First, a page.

I have the EWI USB. As mentioned by Meaningful Username, it doesn't have any in-board sounds, so I can't play it stand-alone -- it has to be plugged in to a computer. While it does come with its own softsynth program (based on Garritan's Aria Player), and a decent set of samples, it can also be used as a generic MIDI controller, which is what I usually do. I use it with my DAW (Reaper), which hosts SFZ (a VST soundfont player), and whatever free soundfonts I've happened to find online. I don't know if the ones with in-board synths can be directly reprogrammed (I'd guess not), but I'd be shocked if they couldn't also operate with a computer as above.
When I do play it like that, to control soundfonts, I have to program Reaper to interpret the MIDI signals in a way that makes more sense. For instance, I completely turn off the "Velocity" response, and route the breath signal to control the Expression CC. This allows my to play a note that starts out quietly, and slowly swells in volume. With the velocity response turned on, it would start out with a softer overall volume, and would be unable to swell to full volume. I could probably also set this up in the EWI software directly, but I have a template track set up in Reaper that does it all for me.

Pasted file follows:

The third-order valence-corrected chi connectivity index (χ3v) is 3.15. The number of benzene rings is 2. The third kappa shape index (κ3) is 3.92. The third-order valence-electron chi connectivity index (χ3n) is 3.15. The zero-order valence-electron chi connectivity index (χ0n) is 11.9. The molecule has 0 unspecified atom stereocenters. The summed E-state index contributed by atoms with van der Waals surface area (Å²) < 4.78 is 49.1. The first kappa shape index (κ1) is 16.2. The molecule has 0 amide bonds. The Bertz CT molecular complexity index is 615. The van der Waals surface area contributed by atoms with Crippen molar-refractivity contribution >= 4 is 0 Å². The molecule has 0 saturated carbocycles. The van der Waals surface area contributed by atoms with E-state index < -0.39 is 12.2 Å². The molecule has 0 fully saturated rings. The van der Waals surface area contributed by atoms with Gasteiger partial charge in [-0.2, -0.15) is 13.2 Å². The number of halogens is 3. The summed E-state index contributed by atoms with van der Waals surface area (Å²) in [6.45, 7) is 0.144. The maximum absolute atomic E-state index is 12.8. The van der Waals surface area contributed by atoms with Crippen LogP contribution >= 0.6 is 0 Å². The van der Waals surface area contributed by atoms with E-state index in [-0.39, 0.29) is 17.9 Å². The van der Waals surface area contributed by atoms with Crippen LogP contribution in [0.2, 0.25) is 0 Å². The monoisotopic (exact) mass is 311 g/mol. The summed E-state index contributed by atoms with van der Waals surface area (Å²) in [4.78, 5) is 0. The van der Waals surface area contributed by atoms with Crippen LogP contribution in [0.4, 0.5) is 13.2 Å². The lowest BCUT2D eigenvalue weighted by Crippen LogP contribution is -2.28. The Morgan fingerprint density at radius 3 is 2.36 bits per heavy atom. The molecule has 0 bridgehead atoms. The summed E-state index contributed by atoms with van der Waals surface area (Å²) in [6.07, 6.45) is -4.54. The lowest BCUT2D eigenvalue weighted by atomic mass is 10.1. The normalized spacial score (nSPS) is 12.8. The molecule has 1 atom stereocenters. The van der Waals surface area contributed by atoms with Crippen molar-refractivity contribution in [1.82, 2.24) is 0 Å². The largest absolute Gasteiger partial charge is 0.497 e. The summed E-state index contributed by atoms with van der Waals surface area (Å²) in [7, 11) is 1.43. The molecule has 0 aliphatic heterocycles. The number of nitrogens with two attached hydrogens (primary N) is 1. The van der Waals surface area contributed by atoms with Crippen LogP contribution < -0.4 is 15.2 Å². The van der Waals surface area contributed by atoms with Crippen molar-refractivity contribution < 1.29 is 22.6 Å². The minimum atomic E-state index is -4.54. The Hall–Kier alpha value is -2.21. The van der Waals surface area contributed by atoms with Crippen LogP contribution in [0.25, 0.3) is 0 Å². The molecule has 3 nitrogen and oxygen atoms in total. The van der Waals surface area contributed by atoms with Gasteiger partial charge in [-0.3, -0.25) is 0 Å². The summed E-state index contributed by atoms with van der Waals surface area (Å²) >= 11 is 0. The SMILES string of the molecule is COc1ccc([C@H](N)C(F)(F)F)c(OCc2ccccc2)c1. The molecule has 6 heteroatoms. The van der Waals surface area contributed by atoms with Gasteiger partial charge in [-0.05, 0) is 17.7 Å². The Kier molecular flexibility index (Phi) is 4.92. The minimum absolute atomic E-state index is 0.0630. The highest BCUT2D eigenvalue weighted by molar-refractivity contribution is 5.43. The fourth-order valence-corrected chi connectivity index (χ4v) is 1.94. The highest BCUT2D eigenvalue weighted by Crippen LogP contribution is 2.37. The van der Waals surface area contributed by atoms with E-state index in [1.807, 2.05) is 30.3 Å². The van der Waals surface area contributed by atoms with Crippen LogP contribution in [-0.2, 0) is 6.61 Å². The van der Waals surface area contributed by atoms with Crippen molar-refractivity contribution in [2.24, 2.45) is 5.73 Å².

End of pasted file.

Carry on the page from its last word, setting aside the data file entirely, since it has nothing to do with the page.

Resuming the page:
One extra thing to note about the playing technique -- and it took me a long time to realize this -- you don't close your mouth all the way around the breath sensor when playing. It lets very little air through, so if you try this for very long, you will end up needing to take a breath while your lungs are still full, which feels a bit like suffocating. Instead, the recommended technique is to "leak" air out the corner of your mouth while playing, in a controlled fashion. Coming from a woodwind background, it feels weird to do it the first couple times, but you get used to it. The sensor is based off of breath pressure, not velocity, so the air doesn't have to be moving very fast. You just time your "leak" rate so that your lungs are sufficiently empty by the time you need to breathe.
One final note: I'm so used to controlling expression via breath, that I've also bought a breath controller for my MIDI keyboard. Yamaha used to make these, but discontinued them for some reason. But there is now a new product being made in Europe. Now I can play my keyboard like a MIDI melodica!